The train itself will be designed to replicate the Central Japan Railway’s Tokaido Skinkansen train system, which is over 55 years old and has transported over 10 billion passengers. The Japanese train system is also reported to have a spotless safety record, with zero operational passenger fatalities or accidents since it was first deployed.

Federal Approval, Next Steps

According to Texas Central, the approval of the RPA is based on a systems approach to safety and will help to establish governing safety requirements for the high-speed train system’s signal and trainset control, track, rolling stock, operating rules and practices, system qualifications and maintenance.

The ROD, on the other hand, formally selects the train’s alignment and completes the Federal Railroad Administration’s environmental review process—which began in 2014 as required by the National Environmental Policy Act—and culminated the publication of the Final Environmental Impact Statement. The FEIS was reported to be over 10,000 pages long and was released on May 29.

“This is the moment we have been working towards,” said CEO of Texas Central Railroad, Calos Aguilar.

“The release of the final RPA and ROD by the Federal Railroad Administration represents years of work by countless individuals, affirming a very thorough and careful federal regulatory process that will make the Texas Central Railroad the first high-speed rail system to be implemented in the United States.”

Currently, Texas Central is reported to have over 600 parcels of land for the project (approximately 40% of what they need), in addition to sites for its three stations. However, some resistance against the project has been witnessed by rural property owners living in Central Texas.

Representing the areas slated to be affected by the project, U.S. Rep. Kevin Brady (R-The Woodlands), reports that the recent ruling still do not allow use of eminent domain or for Texas Central to begin construction. In actuality, the federal Surface Transportation Board must approve the project before construction can officially begin. The Texas Tribune reports that several other local groups also oppose the project.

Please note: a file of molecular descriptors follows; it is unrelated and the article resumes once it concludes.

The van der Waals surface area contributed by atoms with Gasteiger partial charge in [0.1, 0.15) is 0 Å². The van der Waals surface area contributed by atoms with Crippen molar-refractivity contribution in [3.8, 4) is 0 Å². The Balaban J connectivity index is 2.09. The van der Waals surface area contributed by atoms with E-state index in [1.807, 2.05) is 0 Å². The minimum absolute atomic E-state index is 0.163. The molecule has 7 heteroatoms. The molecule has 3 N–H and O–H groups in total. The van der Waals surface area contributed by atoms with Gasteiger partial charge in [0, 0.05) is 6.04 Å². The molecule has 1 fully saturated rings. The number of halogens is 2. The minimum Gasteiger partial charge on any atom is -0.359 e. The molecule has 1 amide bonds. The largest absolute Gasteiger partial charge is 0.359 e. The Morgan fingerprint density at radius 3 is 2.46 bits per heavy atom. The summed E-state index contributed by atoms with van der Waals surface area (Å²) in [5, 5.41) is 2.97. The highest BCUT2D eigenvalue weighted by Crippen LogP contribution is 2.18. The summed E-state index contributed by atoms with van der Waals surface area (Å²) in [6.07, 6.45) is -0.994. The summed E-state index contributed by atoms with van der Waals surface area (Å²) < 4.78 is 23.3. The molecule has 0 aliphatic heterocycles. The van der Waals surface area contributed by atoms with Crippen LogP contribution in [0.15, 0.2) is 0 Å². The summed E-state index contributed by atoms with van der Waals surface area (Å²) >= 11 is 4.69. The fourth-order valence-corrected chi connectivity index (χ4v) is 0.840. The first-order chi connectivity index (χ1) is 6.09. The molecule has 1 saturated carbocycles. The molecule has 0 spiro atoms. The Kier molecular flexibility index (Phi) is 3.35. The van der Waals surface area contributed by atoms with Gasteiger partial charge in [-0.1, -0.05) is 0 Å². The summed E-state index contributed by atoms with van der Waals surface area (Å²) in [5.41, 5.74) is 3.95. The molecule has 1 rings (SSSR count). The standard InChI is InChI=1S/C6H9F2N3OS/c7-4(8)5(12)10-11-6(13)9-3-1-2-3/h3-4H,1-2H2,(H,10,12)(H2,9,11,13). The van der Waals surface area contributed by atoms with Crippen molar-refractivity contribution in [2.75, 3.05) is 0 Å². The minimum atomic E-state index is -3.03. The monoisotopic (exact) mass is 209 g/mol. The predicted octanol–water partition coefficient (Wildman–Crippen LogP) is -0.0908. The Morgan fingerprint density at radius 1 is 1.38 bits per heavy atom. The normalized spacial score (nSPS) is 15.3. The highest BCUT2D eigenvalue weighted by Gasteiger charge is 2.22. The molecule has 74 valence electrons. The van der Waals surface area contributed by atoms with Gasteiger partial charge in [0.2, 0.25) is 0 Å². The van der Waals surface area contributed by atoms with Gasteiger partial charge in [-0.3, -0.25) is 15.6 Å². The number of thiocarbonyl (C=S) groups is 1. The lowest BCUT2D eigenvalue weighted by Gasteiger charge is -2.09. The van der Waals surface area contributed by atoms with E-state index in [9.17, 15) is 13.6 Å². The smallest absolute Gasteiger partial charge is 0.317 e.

However, Houston Mayor Sylvester Turner stated after the rulings that, “The construction of high-speed rail will have a generational impact, creating thousands of jobs right here in Houston and injecting billions of dollars into our local businesses. Once operational, the system will create connections and opportunities never thought possible.”

Construction is slated to begin during the first half of 2021—at the cost of around $20 billion—and will take up to six years to complete. Texas Central is currently working on securing funding for the project and has reportedly received letters of intent from unnamed banks in Japan and Europe for over half of the anticipated debt needed for the project.

   

Tagged categories: Federal Railroad Administration; Government; Government contracts; NA; North America; Program/Project Management; Project Management; Rail; Upcoming projects